Sunday, July 02, 2006
Making a two piece mold part 6
Now the mold is ready to pour the plaster. I use USG #1 pottery plaster. It is designed to absorb water at a rate that is good for slip casting which is what I normally do. Ultracal is another plaster that is available, however, it is much denser and will absorb water much more slowly. It is not generally considered acceptable for slip casting. It is a harder plaster and will maintain the mold characteristics a bit longer but it is not suitable for slip casting. If you are making a mold that you will use as a press mold it may be ok. The plaster commonly referred to as Plaster of Paris is also not a good choice for molds. This plaster is formulated for casting objects that will be painted and as such it contains ingredients to inhibit absorbtion. You may have noticed that plaster of paris objects seem to have a shiny surface somewhat harder than the interior, this is because of these additives.
In the previous step the mold was measured and the cups of water required for the plaster was determined. My apologies to those of you that use cm instead of inches my only suggestion is to measure in cm then convert to inches. 250ml is approximately one cup and if you consistantly use the formula in the same way the results should be satisfactory. For each cup of water that you came up with in the previous step you need to weigh out 11 ounces (298 grams) of plaster. You can use a simple kitchen scale or postage scale for this purpose. If you have less than one cup divide accordingly. (ie: 1/2 cup water 5.5 ounces of plaster)
Measure the water into a mixing bowl. I have a rubber investment bowl that I use and it is very convienient. Dump the plaster all at once into the water and let it sit/slake for a couple of minutes. You can see this in the first photo. If you don't have a scale you can approximate by dumping plaster into the water until it makes a little mountain out of the top of the water. For a cup of water the mountain should be no more than an inch or two. This method will work but will result in molds that absorb differently on each side and may create some problems. The main reason for weighing and measuring is to achieve consistency which results in better casting and molds that will wear better as well.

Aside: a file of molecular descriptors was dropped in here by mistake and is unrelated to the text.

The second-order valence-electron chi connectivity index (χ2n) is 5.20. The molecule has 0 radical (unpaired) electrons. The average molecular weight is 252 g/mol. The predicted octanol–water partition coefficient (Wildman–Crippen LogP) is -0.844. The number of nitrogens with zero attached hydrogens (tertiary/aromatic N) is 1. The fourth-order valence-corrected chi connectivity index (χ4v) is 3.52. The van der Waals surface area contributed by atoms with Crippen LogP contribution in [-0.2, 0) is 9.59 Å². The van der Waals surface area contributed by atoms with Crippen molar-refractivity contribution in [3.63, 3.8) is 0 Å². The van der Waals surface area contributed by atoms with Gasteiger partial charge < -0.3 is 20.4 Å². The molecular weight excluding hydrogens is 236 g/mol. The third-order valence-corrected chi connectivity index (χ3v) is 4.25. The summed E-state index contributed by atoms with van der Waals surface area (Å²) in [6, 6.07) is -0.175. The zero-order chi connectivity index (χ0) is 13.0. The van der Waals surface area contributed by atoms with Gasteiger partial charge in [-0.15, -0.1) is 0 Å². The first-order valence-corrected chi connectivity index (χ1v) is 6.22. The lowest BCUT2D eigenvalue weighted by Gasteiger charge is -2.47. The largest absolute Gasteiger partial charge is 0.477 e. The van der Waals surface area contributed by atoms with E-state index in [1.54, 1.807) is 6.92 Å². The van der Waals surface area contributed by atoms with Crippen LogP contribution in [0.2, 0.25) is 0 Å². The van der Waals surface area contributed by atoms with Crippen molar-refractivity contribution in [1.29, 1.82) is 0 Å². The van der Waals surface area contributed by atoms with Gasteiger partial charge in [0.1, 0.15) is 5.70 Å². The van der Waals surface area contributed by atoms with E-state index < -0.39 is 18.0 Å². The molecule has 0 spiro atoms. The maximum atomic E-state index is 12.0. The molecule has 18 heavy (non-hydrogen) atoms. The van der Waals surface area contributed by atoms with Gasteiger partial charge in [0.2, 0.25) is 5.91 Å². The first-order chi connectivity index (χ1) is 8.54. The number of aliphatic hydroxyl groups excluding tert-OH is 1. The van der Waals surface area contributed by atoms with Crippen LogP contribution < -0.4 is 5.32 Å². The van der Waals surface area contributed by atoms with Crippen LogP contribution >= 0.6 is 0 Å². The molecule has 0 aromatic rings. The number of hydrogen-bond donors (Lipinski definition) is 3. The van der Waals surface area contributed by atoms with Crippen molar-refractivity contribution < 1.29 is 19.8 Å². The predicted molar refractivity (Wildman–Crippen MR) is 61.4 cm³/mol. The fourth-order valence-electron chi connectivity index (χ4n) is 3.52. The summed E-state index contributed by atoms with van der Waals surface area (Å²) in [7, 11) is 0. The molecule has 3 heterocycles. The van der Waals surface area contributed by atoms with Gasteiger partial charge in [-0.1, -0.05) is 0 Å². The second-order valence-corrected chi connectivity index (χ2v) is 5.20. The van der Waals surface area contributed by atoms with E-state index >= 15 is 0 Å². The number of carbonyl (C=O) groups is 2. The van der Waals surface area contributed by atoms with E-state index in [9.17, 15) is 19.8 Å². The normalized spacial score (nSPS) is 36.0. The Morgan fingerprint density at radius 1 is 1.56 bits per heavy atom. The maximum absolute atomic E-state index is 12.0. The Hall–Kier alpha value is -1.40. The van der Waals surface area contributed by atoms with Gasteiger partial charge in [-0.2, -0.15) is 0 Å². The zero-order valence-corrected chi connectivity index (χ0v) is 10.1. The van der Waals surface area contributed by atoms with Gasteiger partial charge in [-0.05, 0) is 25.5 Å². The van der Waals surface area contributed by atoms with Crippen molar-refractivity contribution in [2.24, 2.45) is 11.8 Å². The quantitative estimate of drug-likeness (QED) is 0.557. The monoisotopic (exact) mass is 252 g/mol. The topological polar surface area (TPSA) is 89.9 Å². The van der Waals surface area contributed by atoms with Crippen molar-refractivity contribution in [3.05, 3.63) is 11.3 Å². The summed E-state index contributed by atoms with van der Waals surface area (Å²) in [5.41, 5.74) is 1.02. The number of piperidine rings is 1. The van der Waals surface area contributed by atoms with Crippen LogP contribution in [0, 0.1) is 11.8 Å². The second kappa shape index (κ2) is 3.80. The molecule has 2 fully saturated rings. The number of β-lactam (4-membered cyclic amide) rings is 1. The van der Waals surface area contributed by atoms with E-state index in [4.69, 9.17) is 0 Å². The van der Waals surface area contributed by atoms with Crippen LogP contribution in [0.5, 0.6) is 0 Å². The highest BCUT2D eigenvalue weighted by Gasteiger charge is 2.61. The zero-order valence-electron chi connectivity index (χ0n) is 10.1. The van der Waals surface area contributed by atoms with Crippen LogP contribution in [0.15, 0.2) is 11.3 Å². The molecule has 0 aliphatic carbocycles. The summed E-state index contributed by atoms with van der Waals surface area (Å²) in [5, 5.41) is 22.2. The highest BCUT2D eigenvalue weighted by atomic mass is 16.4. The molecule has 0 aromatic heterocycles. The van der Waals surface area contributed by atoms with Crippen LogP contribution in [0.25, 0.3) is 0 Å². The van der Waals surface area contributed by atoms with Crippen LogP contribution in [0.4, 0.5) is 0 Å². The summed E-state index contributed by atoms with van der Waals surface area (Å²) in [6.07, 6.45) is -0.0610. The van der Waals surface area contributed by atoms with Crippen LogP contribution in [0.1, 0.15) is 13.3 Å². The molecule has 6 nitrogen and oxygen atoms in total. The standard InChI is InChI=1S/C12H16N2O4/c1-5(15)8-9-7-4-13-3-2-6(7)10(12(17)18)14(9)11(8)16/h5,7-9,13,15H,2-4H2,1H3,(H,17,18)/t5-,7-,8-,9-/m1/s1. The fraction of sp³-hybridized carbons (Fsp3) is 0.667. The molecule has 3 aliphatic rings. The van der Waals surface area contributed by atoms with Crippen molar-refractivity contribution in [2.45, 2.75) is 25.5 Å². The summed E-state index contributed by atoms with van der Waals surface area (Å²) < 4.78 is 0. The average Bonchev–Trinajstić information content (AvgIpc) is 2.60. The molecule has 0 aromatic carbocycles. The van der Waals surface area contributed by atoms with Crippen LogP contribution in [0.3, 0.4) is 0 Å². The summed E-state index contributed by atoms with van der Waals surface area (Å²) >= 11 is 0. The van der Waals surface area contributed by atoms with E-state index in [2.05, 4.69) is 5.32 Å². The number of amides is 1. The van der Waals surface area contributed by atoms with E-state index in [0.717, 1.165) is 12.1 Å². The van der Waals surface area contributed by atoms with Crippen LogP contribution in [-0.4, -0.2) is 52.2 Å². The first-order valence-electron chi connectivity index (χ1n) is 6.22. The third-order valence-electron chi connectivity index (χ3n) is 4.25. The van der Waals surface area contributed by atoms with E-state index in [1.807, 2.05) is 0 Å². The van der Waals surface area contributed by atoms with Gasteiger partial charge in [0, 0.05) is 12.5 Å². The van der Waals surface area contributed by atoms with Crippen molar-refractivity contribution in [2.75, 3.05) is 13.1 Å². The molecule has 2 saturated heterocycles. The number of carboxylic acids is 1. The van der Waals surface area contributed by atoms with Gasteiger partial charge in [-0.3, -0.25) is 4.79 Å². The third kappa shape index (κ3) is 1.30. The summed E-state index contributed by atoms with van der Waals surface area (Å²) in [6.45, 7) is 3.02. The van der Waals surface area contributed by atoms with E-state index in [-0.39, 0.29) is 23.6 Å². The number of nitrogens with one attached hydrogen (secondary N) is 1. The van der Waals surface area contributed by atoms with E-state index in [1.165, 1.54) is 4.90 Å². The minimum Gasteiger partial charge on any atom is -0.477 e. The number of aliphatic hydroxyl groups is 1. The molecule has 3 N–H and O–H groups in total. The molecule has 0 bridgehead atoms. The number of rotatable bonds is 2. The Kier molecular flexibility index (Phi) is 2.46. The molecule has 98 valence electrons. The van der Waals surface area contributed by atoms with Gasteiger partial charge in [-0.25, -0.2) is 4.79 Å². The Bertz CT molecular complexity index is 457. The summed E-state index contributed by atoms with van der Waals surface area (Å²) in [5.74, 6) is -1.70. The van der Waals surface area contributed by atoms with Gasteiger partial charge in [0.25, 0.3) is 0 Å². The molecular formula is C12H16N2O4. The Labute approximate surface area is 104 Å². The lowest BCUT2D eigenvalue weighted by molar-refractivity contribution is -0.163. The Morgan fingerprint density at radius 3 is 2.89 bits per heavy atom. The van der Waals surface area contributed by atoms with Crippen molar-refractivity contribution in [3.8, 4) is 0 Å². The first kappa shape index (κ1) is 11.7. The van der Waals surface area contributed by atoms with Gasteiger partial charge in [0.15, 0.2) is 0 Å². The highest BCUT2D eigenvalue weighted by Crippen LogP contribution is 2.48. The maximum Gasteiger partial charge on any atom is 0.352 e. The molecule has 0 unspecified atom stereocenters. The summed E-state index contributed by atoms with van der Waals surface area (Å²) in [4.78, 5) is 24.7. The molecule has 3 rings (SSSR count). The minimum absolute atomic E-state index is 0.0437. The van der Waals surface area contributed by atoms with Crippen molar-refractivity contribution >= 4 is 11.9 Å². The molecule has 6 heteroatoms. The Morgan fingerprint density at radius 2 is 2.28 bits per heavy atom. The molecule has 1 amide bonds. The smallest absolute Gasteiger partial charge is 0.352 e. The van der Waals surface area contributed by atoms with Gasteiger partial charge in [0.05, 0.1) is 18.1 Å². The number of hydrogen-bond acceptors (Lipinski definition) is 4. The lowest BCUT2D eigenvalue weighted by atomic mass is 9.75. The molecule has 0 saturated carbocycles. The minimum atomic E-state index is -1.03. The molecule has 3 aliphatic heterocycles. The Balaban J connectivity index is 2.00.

After the plaster has slaked for a couple of minutes (All the plaster has gotten wet) stir it well with a dowel or chopstick or other round stick. A round stick will help to reduce bubbles that are introduced into the plaster. The corners on flat or square sticks create a current around the edges of them that introduce bubbles into the mix. Slaking the plaster prior to stirring also helps to reduce bubbles. Once you have stirred it well tap the sides of the bowl and/or pick up the bowl and drop it from maybe 1/2 inch off the table. Just high enough to jar it you don't want it to cause the plaster to jump out of the bowl. Alternately you can vibrate the bowl on a vibrator for a few seconds. These actions bring bubble to the top.
Now carefully pour the plaster into the lowest point on the mold allowing the plaster to rise up over the model. This method of pouring the plaster will tend to pull bubbles to the top and off the model as well. Once the mold has been poured gently lift a corner at a time maybe 1/4 in and let it drop. Again this helps dislodge bubbles. Or if you have a vibrator available you can again vibrate it for a few seconds. The second photo shows the mold after it has been poured.
Plaster is a chemical reaction and it produces heat. As the plaster begins to set it will heat up. When the heat is completely gone from the mold you can remove the boards and take the mold off. The third photo shows me using the flat tool and running it between the clay and the mold board to loosen the clay from the board. You want to be careful so that you do not damage the fresh plaster. After you have loosened the clay you should be able to twist it off the board by twisting it. See the bottom photo.